Don’t Use Zip Codes Unless You Have To


Many of us in the Labs found it thrilling to watch the Internet community unite around opposition to the SOPA and PIPA bills yesterday. Even more gratifying was seeing how many participating websites used our APIs to help visitors find their elected representatives. This kind of use is exactly why we built those tools, and why we’ll always make them freely available to anyone who wants to make government more accessible to its citizens.

Still, I’d be lying if I said we don’t occasionally wince when we see someone using our services in a less-than-ideal way. It’s completely understandable, mind you: the problem of figuring out who represents a given citizen is tougher than you might think. But we hate to think that anyone is getting bad information about which office to call — talking to the people who represent you should be simple and easy! Since this comes up with some frequency, it’s probably worth talking about the nature of these problems and how to avoid them.

TL;DR: Looking up congressional districts by zip code is inherently problematic. Our latitude/longitude-based API methods are much more accurate, and should be used whenever possible.

The first complication is probably obvious: zip codes and congressional districts aren’t the same thing. A zip code can span more than one district (or even more than one state!), so if you want to support zip lookups for your users, you’ll have to support cases where more than one matching district is returned. Our API accounts for this, but it’s important that your code do so, too. We err on the side of returning inclusive results when a zip might belong to multiple congressional districts.

Unfortunately, things are actually more complicated than that. Most people don’t realize it, but zip codes describe postal delivery routes — the actual routes that mail carriers travel — not geographically bounded areas. Zip codes are lines, in other words, while congressional districts are polygons. This means that mapping zips to congressional districts is an inherently imperfect process. The government uses something called a zip code tabulation area (ZCTA) to approximate the geographic footprint of a given zip as a polygon, and this is what we use to map zip codes to congressional districts. But it really is just an approximation — it’s far from perfect.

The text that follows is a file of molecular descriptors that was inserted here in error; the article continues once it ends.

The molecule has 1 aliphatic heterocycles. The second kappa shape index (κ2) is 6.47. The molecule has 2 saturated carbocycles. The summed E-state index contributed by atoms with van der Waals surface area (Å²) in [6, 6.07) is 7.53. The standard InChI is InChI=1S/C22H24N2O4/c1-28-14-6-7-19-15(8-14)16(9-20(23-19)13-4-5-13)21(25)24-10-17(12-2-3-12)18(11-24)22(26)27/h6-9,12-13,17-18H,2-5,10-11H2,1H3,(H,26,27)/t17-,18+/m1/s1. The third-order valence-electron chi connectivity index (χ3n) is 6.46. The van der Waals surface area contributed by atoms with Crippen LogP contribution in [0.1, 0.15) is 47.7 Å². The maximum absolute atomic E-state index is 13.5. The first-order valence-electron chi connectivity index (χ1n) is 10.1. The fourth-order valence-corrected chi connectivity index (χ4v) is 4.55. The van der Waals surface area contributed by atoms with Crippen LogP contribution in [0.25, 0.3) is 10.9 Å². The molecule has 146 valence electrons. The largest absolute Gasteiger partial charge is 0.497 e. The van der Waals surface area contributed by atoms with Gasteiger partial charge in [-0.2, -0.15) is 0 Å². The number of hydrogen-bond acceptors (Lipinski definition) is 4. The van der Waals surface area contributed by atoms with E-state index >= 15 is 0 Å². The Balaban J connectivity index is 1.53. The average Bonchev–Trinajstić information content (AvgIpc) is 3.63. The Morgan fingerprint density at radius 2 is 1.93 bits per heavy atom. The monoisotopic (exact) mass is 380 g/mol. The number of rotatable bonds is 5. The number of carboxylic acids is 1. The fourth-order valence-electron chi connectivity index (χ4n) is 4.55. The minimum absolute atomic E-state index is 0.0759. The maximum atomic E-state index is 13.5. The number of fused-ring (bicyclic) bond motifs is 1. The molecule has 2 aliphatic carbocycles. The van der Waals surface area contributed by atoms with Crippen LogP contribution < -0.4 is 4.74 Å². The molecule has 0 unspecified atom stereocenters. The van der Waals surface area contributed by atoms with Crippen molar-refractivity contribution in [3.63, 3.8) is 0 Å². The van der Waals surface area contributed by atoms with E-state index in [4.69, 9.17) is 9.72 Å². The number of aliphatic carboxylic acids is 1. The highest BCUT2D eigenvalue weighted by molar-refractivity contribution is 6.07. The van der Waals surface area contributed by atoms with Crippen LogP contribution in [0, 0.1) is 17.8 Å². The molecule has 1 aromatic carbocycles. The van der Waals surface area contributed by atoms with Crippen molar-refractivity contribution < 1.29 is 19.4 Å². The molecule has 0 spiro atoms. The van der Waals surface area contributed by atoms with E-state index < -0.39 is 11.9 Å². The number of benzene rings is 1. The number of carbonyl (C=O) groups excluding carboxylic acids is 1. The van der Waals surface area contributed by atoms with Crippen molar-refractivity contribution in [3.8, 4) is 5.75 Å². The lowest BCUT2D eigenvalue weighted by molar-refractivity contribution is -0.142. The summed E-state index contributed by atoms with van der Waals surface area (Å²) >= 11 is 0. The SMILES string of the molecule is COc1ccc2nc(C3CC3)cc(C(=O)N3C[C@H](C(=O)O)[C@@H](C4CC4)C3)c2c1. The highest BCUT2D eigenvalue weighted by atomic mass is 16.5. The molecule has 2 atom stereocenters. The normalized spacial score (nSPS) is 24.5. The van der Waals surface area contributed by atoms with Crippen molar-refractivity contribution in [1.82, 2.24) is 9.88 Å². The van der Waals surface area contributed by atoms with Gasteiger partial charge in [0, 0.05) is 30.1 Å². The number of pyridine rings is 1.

It’s much better to skip the zip code step entirely and simply look up your location against the congressional district shapefiles published by the Census Bureau using a precise geographic coordinate pair instead of a hazy, vague zip code. Thanks to the Chicago Tribune News App Team’s excellent Boundary Service project, we offer exactly this capability. If you can, we strongly encourage you to get a precise latitude/longitude pair from your users (either by geolocating them or geocoding their full address), then use it to determine their representatives.

“But what about’s ZIP+4 congressional lookup tool?” I hear you asking. It’s true, many House offices use this tool to determine who your representative is (and whether you’re allowed to email them). Unfortunately, just because this tool is on an official site doesn’t mean it’s perfect. Here in the Labs, Kaitlin (who lives in Maryland) can’t write her representative because the ZIP+4 tool gives incorrect results. Besides, not that many people know their full nine-digit ZIP+4 code.

So if you can, use latitude/longitude pairs. If you can’t, and have to depend on zips, we’ll supply results that are very, very good — but not as good as real coordinates would allow.